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News Quirks

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Curses, Foiled Again

A witness observed a boy who appeared to be breaking into a pickup truck in Port Charlotte, Fla. When confronted, the suspect fled, but as he did, the witness told Charlotte County sheriff’s deputies, his shorts fell down, revealing red boxer undershorts. The deputies reported that they located the suspect, Antonio Kleiss, 14, and “asked him to pull down his tan shorts a little, and he revealed that he was wearing red boxer shorts underneath.” Recognizing the shorts, the witness identified Kleiss, who was charged with burglary and attempted grand theft. (United Press International)

Woe Be We

After Charlie Bolden, the administrator of NASA, declared that deflecting a near-Earth object (NEO), such as an asteroid or a comet, will be “what keeps the dinosaurs — we are the dinosaurs, by the way — from becoming extinct a second time,” he admitted that the space agency couldn’t afford to tackle that task, even if it wanted to. He explained that the annual federal allocation for “planetary defense” is $5.8 million, which represents a mere 0.03 percent of NASA’s budget and is barely adequate merely to locate NEOs and track their orbits. (New Yorker)

Rude Awakening

After a couple staying at a tree-house bed-and-breakfast in Taklima, Wash., fell to the ground, they sued Josephine County for $1.2 million for physical, financial and emotional injuries. The suit filed by Michelle M. Buswinka and Maurice L. Breslin charged, among other things, that the county failed to stop the Out ’n’ About Tree House Treesort from building structures without a permit. County legal council Steve Rich said the county had threatened to tear down the tree houses over permit issues but ultimately allowed it to operate with five tree houses. On its website, however, the resort lists 18 tree houses, as well as rope bridges, zip lines and rope swings. (Grants Pass Daily Courier)

Why Banks Always Win

During the 2008 financial crisis, trading companies Goldman Sachs and Morgan Stanley declared themselves to be banks so they’d be eligible for emergency loans from the Federal Reserve Bank. When the Fed issued the Volcker rule, which bans banks from trading when their own money is at risk, Susquehanna Financial Group analyst David Hilder reported the firms would shed their bank status to avoid having their activities constrained. (CNBC)

Rescues of the Week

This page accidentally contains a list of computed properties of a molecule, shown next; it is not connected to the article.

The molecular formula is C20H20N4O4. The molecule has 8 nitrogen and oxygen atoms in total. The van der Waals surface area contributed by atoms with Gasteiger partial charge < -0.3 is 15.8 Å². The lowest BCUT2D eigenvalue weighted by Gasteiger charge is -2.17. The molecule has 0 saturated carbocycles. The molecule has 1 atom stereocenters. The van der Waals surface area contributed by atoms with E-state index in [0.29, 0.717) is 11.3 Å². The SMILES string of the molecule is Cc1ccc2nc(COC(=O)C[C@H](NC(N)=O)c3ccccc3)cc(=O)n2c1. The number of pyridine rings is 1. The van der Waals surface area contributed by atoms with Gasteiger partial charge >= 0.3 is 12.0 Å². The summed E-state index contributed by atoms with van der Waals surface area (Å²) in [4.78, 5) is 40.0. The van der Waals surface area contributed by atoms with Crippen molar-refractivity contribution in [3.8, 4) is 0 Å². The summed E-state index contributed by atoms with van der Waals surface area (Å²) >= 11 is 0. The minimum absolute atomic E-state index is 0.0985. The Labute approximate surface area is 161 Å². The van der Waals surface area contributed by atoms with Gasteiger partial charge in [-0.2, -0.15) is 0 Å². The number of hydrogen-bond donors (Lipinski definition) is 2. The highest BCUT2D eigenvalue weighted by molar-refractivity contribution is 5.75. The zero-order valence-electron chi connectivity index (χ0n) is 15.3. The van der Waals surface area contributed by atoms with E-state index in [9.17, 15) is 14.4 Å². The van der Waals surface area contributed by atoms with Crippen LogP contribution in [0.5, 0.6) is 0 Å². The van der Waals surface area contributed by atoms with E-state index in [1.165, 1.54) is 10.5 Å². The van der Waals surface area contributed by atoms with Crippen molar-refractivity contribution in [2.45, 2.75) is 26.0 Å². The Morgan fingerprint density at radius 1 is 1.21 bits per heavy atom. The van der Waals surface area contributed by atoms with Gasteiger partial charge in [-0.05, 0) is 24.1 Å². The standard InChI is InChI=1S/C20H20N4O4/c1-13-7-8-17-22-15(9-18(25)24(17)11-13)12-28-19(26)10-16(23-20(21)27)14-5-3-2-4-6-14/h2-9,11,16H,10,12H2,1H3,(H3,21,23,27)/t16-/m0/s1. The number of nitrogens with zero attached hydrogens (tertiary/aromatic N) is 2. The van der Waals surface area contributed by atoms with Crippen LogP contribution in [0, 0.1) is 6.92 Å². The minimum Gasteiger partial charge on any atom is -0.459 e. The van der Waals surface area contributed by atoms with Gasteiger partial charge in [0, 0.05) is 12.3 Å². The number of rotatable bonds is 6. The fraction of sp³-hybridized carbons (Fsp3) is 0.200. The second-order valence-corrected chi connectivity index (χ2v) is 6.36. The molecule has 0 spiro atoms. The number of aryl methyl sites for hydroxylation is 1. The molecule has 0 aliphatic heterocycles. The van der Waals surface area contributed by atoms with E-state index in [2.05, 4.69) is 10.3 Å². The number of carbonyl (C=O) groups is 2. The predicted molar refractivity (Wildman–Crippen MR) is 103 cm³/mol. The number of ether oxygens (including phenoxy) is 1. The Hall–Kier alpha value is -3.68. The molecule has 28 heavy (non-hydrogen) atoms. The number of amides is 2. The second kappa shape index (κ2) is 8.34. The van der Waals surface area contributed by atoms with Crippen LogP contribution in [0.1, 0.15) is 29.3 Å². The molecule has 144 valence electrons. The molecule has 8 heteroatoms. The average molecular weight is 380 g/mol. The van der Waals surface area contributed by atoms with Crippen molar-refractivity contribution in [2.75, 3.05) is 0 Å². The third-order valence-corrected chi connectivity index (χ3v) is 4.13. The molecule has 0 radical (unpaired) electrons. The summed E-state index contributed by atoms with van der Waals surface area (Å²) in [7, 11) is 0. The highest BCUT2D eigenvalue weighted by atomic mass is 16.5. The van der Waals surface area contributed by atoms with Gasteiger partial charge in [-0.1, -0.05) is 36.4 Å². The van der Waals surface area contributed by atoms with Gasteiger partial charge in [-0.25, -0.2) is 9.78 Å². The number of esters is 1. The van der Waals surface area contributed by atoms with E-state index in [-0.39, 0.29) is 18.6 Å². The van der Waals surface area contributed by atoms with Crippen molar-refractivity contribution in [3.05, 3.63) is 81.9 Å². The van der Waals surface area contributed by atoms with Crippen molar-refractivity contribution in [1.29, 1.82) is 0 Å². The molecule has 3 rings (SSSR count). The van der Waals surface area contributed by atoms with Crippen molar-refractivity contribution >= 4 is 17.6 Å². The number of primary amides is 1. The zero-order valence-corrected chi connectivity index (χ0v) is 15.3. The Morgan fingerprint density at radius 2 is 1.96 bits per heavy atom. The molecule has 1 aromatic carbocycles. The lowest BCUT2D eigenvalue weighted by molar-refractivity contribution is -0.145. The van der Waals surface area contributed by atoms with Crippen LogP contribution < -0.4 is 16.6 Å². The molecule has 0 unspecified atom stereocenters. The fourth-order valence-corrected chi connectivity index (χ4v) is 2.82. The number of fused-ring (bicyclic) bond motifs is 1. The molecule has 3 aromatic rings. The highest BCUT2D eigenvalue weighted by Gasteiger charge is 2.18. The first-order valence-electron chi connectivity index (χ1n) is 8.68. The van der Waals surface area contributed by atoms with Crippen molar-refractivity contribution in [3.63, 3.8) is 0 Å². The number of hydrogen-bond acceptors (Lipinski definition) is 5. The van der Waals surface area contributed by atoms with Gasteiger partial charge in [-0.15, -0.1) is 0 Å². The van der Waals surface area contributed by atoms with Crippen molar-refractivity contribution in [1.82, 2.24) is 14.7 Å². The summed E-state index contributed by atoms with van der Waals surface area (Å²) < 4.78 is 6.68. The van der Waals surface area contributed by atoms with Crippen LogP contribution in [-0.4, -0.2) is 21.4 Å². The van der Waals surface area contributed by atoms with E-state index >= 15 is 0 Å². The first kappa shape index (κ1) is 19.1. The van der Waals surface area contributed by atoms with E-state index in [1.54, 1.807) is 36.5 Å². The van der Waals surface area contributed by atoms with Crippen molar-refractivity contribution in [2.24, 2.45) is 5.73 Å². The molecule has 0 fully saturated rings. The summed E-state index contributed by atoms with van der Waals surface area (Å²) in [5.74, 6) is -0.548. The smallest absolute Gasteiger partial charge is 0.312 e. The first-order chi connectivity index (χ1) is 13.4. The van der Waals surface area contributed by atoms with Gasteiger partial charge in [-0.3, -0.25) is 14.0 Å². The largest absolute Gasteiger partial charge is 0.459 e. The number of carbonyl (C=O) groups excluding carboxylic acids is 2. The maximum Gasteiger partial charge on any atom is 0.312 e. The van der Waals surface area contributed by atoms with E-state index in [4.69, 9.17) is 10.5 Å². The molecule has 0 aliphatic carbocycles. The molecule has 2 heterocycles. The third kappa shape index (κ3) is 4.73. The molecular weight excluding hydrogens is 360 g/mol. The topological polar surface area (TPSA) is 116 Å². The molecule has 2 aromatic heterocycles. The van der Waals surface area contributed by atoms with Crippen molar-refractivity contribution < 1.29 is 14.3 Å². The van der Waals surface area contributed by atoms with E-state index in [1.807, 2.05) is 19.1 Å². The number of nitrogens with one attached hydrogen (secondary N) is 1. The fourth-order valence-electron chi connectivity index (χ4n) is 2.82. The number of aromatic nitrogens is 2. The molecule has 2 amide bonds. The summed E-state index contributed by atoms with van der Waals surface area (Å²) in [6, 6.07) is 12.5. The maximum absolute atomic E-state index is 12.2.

Firefighters had to be summoned to free a man from a straw dispenser at a McDonald’s restaurant in Ipswich, England. The victim tried to remove straws from an opening at the rear of the dispenser that workers use to refill it but became trapped. The rescue crew took 20 minutes to free him. (Britain’s East Anglian Daily Times)

Firefighters in Vallejo, Calif., rescued a 21-year-old man who spent nine hours stuck in a child’s swing. The man told police he became stuck after making a $100 bet with friends, then lubricating himself with laundry detergent so his legs would fit through the swing’s two leg holes. When he couldn’t get out, his friends left him overnight. Summoned by a groundskeeper who heard his screams for help the next morning, firefighters cut the swing chains, then took the victim to a medical center and used a cast cutter to slice the swing off his body. (Vallejo’s Times-Herald)

Silent Treatment

To encourage civility among reckless drivers and inattentive pedestrians, Mayor Carlos Ocariz of the Sucre district of Caracas, Venezuela, assigned 120 mimes dressed in clown suits and white gloves to wag their fingers at offenders. “Many times, the mimes can achieve what traffic police cannot achieve using warning and sanctions in their efforts to maintain control,” Alex Ojeda, head of a cultural organization that hired professional actors to train the mimes, said, although he conceded that changing motorists’ behavior might take time. At a ceremony for newly trained mimes, Ocariz vowed to continue the initiative “until the streets of Sucre are full of creativity and education.” (Associated Press)

Drinking-Class Hero

After sponsoring a bill to legalize carrying a gun into bars in Tennessee, state Rep. Curry Todd was arrested in Nashville for drunken driving while possessing a loaded .38-caliber pistol. State law makes it a misdemeanor to consume alcohol while carrying a firearm in public. The police affidavit stated that Todd, who refused to take a Breathalyzer test, was “almost falling down at times” and was “obviously very impaired and not in any condition to be carrying a loaded handgun.” Todd made national news last year for commenting on a federal law requiring the state to extend prenatal care to women regardless of their citizenship that illegal immigrants “go out there like rats and multiply.” (Associated Press)

The Sharpie Look

Sheldon Williams, a student at Texas’s Marshall Junior High School, complained that when he violated a school rule banning “designs shaved into the hair,” the principal used a permanent marker to fill in the design lines. (Shreveport, La.’s KSLA-TV)

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